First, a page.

With new park, St. Cloud remembers first slaves – and those who spoke out
A new park in St. Cloud will commemorate a bit of local history probably unknown to most residents.
The peaceful spot overlooking the Mississippi River will be named Butler Park for Mary and John Butler, believed to be the first slaves brought to St. Cloud.
They were brought up the Mississippi by their southern owner and believed to have come ashore on this low spot on the riverbank, where the city recently demolished a condemned home.
“What better way to recognize their sacrifice and that piece of our history?” said St. Cloud Mayor Dave Kleis.
The fact that slaves once lived in Minnesota, a free state, isn’t widely known.
Christopher Lehman, an ethnic studies professor at St. Cloud State University, has done extensive research on the history of slaves in Minnesota. In 2011, he wrote a book titled “Slavery in the Upper Mississippi Valley.”
In the 1850s, there were several southerners who came to Minnesota to buy land, Lehman said. Sometimes they brought their slaves with them.
The Butlers’ story starts with St. Cloud’s first mayor, Sylvanus Lowry, who moved here from Kentucky and bought a large swath of land on the city’s north side.
Lowry convinced people he knew from the south to come to St. Cloud and buy property from him. Lehman said he doesn’t believe Lowry himself owned slaves, but many slave owners gave him money.
“You could easily make the argument that a lot of how northern St. Cloud developed was through money from slave labor,” Lehman said.
Early in 1857, Lowry fell ill and asked his brother-in-law, Thomas Calhoun, to watch over his farm.
Calhoun came up the river from Tennessee, bringing with him two slaves — 32-year-old Mary Butler and her 2-year-old son, who didn’t survive the trip.
Mary Butler was pregnant, and gave birth later that year. Her son, John, was likely the first African-American baby born in St. Cloud, Lehman said.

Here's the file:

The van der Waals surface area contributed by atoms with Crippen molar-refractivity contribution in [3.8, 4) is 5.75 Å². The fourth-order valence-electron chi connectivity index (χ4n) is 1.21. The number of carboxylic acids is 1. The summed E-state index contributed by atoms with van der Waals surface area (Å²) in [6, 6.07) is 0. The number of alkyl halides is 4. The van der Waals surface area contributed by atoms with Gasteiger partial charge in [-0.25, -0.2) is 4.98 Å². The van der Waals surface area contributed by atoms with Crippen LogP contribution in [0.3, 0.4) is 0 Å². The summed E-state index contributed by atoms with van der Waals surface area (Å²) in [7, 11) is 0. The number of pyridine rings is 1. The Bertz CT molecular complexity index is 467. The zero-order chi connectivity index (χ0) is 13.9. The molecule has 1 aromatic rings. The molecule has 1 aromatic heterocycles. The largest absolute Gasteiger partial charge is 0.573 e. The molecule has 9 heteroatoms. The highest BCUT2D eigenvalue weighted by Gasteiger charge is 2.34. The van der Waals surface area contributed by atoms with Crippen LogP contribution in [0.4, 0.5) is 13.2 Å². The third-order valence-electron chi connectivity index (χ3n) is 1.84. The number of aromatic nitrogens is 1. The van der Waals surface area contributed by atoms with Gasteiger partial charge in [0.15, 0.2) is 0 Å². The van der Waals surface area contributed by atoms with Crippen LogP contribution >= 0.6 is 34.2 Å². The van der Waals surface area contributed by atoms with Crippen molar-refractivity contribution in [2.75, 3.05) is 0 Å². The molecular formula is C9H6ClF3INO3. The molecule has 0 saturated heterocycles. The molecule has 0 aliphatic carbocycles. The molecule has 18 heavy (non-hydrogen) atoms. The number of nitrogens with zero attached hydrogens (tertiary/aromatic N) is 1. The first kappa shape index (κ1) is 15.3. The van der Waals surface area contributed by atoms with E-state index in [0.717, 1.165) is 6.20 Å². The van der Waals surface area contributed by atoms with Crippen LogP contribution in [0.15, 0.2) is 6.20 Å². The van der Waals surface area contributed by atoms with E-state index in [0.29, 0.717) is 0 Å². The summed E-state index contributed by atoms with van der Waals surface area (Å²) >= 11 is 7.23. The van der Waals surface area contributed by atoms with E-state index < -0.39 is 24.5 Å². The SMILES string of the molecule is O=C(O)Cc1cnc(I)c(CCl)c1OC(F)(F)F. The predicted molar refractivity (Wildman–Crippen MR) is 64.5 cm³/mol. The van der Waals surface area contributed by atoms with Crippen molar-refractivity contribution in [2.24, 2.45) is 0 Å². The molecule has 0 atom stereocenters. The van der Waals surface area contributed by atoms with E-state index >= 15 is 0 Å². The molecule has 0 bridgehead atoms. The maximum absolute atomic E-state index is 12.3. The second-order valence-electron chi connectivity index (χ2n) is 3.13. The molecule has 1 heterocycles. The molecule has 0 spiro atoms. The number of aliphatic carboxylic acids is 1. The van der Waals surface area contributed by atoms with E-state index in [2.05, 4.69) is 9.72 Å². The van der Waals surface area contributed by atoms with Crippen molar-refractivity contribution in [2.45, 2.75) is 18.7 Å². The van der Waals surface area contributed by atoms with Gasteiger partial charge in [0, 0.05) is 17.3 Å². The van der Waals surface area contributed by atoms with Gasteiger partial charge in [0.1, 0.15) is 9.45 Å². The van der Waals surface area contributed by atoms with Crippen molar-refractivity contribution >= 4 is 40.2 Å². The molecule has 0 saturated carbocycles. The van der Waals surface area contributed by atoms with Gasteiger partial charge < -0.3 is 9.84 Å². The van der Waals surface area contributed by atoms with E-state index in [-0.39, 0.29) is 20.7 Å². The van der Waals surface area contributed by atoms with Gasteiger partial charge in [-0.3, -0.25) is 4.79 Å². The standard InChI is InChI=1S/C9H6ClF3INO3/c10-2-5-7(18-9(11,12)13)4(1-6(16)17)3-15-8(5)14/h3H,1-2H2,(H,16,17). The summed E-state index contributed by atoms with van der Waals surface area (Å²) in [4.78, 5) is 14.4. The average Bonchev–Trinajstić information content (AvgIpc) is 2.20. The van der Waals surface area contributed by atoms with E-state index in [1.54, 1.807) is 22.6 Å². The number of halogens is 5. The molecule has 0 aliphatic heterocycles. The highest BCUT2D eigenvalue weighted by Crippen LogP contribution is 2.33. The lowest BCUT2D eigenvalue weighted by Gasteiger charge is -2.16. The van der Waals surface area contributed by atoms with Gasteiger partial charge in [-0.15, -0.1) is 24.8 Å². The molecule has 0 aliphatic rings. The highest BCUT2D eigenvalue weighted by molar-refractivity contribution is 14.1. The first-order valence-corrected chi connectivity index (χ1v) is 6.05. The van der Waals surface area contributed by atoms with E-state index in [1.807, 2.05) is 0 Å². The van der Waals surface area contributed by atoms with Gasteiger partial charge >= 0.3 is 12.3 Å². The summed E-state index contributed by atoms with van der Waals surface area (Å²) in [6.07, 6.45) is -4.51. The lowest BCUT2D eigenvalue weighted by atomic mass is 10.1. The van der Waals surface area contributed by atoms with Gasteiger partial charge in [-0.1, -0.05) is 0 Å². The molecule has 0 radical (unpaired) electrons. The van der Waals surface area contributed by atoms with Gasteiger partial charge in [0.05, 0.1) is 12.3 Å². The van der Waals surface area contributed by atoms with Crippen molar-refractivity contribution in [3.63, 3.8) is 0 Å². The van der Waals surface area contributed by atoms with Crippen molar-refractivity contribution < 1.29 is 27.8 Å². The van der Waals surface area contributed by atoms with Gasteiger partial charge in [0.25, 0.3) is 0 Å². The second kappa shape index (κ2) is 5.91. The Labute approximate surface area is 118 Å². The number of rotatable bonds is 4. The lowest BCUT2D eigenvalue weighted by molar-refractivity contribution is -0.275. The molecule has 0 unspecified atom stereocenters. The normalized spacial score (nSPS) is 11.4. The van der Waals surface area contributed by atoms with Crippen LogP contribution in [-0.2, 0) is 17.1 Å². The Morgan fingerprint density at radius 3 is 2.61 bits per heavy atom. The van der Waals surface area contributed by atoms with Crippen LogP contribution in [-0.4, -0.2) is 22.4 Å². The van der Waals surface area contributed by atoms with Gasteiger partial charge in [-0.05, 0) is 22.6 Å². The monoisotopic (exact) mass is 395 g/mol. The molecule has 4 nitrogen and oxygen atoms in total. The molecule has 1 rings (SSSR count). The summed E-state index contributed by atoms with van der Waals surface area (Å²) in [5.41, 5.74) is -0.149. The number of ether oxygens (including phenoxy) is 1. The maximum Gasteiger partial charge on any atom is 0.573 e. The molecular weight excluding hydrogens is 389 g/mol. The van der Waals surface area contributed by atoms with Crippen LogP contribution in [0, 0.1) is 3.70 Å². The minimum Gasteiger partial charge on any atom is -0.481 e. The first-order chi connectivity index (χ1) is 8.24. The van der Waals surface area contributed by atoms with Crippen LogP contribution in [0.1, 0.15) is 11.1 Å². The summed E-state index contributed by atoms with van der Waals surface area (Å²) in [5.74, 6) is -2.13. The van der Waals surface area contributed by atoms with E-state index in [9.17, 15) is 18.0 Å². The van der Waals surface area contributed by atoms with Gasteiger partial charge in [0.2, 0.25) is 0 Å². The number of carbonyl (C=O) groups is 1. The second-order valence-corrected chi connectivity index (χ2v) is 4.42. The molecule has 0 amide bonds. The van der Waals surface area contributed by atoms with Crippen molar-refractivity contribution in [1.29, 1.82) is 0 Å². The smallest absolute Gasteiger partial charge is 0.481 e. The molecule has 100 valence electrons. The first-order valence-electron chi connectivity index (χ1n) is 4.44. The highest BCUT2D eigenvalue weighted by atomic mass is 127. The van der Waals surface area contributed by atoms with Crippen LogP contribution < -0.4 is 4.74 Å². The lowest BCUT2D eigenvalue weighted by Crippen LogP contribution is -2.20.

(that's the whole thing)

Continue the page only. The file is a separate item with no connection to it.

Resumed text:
Lehman noted that in 1857, the U.S. Supreme Court ruled in the Dred Scott decision that slaves brought by their owners into northern territories weren’t entitled to freedom.
So slavery was legal in Minnesota, which wouldn’t become a state for another year, in 1858. Still, Lehman said not everyone there accepted it.
One of the loudest voices of opposition belonged to Jane Grey Swisshelm. She started an abolitionist newspaper called the St. Cloud Visiter and wrote scathing editorials critical of slavery.
Swisshelm clashed with Lowry, who started a rival pro-slavery newspaper, the St. Cloud Union. One night a group of vigilantes including Lowry broke into Swisshelm’s office. They smashed her printing press and threw it into the Mississippi River.
There were only a handful of slaves in St. Cloud and the rest of the state, Lehman said, and most didn’t stay long. Mary and John Butler were here for less than a year before their owner returned to the south.
Still, Lehman believes it’s important to recognize their presence.
“It acknowledges that the history of slavery is part of the story of St. Cloud as well as part of the story of the United States,” he said. “It also acknowledges that the presence of African Americans goes back almost to the beginning of St. Cloud itself.”
Kleis said it’s important to recognize both the good and bad parts of the city’s history.
“History’s always written from a perspective and through the lens of those who are writing it,” he said. “So it was a piece of the past I think (that was) often overlooked.”
Kleis hopes the park will be a place where people can sit, enjoy the view of the Mississippi and reflect — not just on the darker side of the city’s past, but on those who spoke up against slavery.
“It’s important to understand, to learn from history and to see how people stood up to that injustice and how we can continue to do that today,” Kleis said.
The city will dedicate Butler Park at a ceremony at 10 a.m. Saturday. The park is located at 300 Fifth Ave. N, just north of downtown St. Cloud.